Deep into the two-hour Nevada Democratic debate, co-moderator Chuck Todd of NBC asked former New York mayor Mike Bloomberg if he should have made so much money that it allowed him to become a billionaire many times over. Bloomberg looked at Todd with an expression that was a combination of boredom and annoyance before replying, “Yes, I worked hard.”

What else would he say?

Bloomberg’s biggest sales pitch as a 2020 presidential candidate is that he is a billionaire. He made that clear during the debate. He is a billionaire who is giving away much of his money through his philanthropy. He is a billionaire spending his money to save democracy for the populace, but especially for his children. He is a billionaire who doesn’t need to wave his hand frantically and beg for a few seconds of speaking time because he can just go buy as many national advertisements as he likes and speak without interruption. He is a billionaire who doesn’t have to scream until he is red in the face because he doesn’t need, need, need the presidency because … why? Because he is a billionaire and his life is good.

Wednesday night’s debate was the first that included Bloomberg. What did the billionaire look like for his debut? He took his place stage right wearing his nicely tailored dark suit and his Democratic blue tie and his starched shirt. Everything fit well but nothing was aggressively tailored. Nothing was exaggerated. Bloomberg’s clothes did not emphasize his wealth, but they didn’t deny it either – which is how the confidently wealthy dress.

A standard-issue politician’s flag pin was tacked to his lapel – the chief distinguishing feature between Wall Street formality and Washingon drone-dom. His face was without affect. As the moderators lobbed the first questions, his resting expression was one of boredom. As the night progressed, his face exuded disdain, then eye-rolling disdain, then disdain with a smidgen of disgust. Bloomberg the billionaire did not come to explain himself or to play nicely with the other candidates. He came to bask in his humanitarian certainty. He has come to save the day.

Stop your complaining.

Are billionaires inherently bad? That was a point of contention during the debate that was not settled, but the evening certainly proved that billionaire Bloomberg was the catalyst for a political bar brawl. Sen. Bernie Sanders’s face flushed red as he reached new heights of apoplectic fury over the amount of money that Bloomberg has pumped into his campaign: more than $400 million. Sanders, I-Vt., punched the air for emphasis. His voice roared and his eyes grew wide. He leaned forward into the microphone. Do you even need a microphone when your voice has reached the decibels of a howitzer?

Sen. Elizabeth Warren, D-Mass., turned up wearing her familiar uniform: black trousers, black top, colorful blazer – this one purple – with the cuffs turned up. As always, she was loose-limbed, sharp elbowed and light on her feet. She opened with a double jab at Bloomberg, referencing allegations of demeaning and insulting language aimed at women.

“I’d like to talk about who we’re running against,” Warren said. “A billionaire who calls women ‘fat broads’ and ‘horse-faced lesbians.’ And no, I’m not talking about Donald Trump. I’m talking about Mayor Bloomberg.”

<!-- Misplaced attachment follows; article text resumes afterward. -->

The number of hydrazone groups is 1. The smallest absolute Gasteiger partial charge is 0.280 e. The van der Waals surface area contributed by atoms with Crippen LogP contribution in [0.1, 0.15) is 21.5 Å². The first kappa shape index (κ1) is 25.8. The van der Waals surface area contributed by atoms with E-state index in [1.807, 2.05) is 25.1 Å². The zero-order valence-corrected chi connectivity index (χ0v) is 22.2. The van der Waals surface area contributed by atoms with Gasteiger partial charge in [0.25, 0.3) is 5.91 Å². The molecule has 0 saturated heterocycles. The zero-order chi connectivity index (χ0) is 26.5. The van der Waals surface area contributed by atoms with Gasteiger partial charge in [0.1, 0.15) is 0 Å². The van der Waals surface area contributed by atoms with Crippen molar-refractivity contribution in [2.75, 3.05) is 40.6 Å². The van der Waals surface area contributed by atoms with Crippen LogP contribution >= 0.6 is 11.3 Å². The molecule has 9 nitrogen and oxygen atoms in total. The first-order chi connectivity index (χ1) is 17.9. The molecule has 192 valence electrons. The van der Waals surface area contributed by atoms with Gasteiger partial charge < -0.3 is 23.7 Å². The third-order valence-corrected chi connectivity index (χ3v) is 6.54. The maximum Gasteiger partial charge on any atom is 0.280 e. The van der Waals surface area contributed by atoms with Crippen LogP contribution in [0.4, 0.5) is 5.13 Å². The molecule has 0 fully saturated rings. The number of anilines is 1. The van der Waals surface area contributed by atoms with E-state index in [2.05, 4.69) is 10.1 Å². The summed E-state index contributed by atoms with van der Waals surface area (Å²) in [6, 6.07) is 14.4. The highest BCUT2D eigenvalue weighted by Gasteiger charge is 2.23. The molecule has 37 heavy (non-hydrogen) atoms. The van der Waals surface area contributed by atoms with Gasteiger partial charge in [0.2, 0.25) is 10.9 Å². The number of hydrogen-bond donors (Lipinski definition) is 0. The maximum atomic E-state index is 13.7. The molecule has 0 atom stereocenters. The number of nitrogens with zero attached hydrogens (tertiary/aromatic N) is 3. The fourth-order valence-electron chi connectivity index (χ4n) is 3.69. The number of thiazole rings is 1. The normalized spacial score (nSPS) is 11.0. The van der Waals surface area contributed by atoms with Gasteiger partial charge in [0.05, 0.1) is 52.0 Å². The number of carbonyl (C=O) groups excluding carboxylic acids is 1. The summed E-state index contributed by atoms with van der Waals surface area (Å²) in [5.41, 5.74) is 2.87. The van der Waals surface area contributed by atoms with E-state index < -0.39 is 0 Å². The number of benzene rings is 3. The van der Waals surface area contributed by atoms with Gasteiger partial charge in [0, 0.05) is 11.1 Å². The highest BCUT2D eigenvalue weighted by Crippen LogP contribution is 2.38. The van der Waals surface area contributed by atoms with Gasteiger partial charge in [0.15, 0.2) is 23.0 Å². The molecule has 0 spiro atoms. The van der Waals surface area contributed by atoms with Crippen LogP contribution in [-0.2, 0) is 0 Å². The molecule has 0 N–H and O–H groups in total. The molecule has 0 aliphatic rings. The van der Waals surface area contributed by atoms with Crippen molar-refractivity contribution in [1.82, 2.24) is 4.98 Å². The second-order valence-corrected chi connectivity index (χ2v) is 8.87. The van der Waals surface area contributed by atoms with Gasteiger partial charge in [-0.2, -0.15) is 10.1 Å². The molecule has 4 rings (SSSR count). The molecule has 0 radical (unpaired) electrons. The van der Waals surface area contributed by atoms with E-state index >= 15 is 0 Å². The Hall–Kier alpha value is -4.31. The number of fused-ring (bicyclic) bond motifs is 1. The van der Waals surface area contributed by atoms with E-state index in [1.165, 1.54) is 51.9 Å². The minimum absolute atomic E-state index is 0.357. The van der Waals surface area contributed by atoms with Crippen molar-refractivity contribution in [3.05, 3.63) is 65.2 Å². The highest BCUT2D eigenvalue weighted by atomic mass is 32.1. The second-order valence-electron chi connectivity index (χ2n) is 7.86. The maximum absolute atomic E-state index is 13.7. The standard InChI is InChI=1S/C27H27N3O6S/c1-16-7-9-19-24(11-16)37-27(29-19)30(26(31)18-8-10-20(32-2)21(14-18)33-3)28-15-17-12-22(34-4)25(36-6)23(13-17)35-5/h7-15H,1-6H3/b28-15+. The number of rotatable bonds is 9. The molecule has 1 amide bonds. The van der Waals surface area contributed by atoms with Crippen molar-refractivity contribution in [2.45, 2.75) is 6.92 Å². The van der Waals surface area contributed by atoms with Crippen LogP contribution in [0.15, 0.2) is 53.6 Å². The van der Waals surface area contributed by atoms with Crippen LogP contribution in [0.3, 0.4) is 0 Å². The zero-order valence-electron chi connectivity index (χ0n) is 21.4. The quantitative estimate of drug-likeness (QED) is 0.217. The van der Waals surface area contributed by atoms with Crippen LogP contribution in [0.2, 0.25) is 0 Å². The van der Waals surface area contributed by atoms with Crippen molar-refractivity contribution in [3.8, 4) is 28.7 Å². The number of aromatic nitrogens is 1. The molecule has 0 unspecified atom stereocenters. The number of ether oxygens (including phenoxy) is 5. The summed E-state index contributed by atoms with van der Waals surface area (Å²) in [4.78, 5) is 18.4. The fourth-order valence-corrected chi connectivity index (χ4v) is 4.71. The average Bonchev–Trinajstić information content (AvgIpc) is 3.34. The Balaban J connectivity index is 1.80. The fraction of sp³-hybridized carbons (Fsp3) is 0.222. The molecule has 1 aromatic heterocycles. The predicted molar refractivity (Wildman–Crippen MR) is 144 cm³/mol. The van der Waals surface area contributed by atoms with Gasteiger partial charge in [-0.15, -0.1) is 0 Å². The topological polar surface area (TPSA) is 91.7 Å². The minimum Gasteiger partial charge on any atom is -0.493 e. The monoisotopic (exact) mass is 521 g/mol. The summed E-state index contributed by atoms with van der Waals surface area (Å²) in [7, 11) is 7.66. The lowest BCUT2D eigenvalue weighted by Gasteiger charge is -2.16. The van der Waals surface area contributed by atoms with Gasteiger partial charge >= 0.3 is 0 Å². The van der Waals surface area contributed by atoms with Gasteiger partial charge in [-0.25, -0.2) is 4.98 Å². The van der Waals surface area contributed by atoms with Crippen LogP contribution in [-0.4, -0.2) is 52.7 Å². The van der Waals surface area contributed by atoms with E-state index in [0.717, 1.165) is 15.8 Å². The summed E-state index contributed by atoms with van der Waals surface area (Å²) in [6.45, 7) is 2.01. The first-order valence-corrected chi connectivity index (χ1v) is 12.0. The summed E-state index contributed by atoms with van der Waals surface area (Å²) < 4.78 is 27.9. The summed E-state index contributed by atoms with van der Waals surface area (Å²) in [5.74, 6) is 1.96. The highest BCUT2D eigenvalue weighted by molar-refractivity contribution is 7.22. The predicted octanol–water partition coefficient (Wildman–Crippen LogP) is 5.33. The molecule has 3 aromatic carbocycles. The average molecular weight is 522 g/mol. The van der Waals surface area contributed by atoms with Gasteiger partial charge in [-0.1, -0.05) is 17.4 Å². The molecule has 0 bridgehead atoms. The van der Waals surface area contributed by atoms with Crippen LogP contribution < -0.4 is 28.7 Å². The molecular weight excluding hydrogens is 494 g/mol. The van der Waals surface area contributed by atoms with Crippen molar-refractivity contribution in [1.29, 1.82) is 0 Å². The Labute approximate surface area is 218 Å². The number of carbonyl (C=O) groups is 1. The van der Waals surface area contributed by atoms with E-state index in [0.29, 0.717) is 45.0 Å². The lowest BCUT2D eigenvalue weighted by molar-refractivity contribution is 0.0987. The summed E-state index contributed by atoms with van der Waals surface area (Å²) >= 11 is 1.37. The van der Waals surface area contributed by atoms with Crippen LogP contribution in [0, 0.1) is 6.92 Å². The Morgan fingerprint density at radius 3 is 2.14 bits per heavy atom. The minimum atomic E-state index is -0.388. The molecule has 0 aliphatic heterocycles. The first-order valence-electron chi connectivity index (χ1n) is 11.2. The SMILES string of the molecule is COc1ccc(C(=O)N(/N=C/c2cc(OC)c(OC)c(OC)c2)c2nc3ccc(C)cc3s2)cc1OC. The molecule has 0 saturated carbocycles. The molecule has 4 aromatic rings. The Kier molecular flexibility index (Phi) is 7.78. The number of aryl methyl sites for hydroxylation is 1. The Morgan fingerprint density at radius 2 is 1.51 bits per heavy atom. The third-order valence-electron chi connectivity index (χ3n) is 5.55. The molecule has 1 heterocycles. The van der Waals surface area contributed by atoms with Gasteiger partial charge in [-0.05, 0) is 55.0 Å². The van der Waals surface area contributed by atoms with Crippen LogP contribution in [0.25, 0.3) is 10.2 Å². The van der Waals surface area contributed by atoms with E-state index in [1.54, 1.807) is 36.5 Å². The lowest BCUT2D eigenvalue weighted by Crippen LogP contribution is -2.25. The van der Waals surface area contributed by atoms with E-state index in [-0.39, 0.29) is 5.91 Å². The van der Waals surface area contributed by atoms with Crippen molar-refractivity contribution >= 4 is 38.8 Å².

Bloomberg, who was standing to her right, didn’t flinch. She demanded that he release women with whom he’d settled sexual harassment cases from their nondisclosure agreements. He said no. Sure, he muttered some vague explanation of his thinking. But mostly, he just said no and left it at that. He faced questions about his advocacy of the stop-and-frisk policing policy. He repeated his explanation and his regret with about as much emotion as one might exhibit ordering a morning latte.

“I’ve apologized,” Bloomberg said. “I’ve asked for forgiveness.” And that’s that.

It may be that Bloomberg’s apology was sincere. But he did not come bearing an excess of empathy. He did not come with heart-wrenching stories of what he has learned about the effects of his policy on African American young men. He didn’t bring warmth. Or really even a smile. Or a pleasant expression. He didn’t ooze charisma. The billionaire simply showed up.

The other Democrats demanded to see his tax returns. Bloomberg told them they needed to be patient. “I can’t go to TurboTax,” he said dryly. Why not? Because he is a billionaire and the tax returns of billionaires are really, really long and complicated. So hold your horses.

Bloomberg and former vice president Joe Biden sparred over how closely the former mayor was aligned with President Barack Obama. Biden glared into the camera as he took Bloomberg to task for not supporting the Affordable Care Act. Bloomberg rebutted with barely more than a shrug.

Way over at stage left, former South Bend, Indiana, mayor Pete Buttigieg and Sen. Amy Klobuchar, D-Minn., were having their own one-on-one battle over the importance of being able to name the president of Mexico when given a foreign policy pop quiz. They argued without scowling.

Bloomberg was not polite. He gripped the lectern. He gave sidelong glances. In addition to full-throated contempt, Bloomberg was armed with condescension. He summed up a conversation about Sanders’ economic policies as “ridiculous.”

“We’re not going to throw out capitalism,” he said.

Then Bloomberg mocked Sanders, a self-declared democratic socialist, for being a millionaire and having three homes. Sanders turned toward Bloomberg like a snake ready to strike. He ticked off his places in Washington and Vermont. Then he defended his right to a cabin in the country.

Bloomberg just turned away. And went back to looking bored.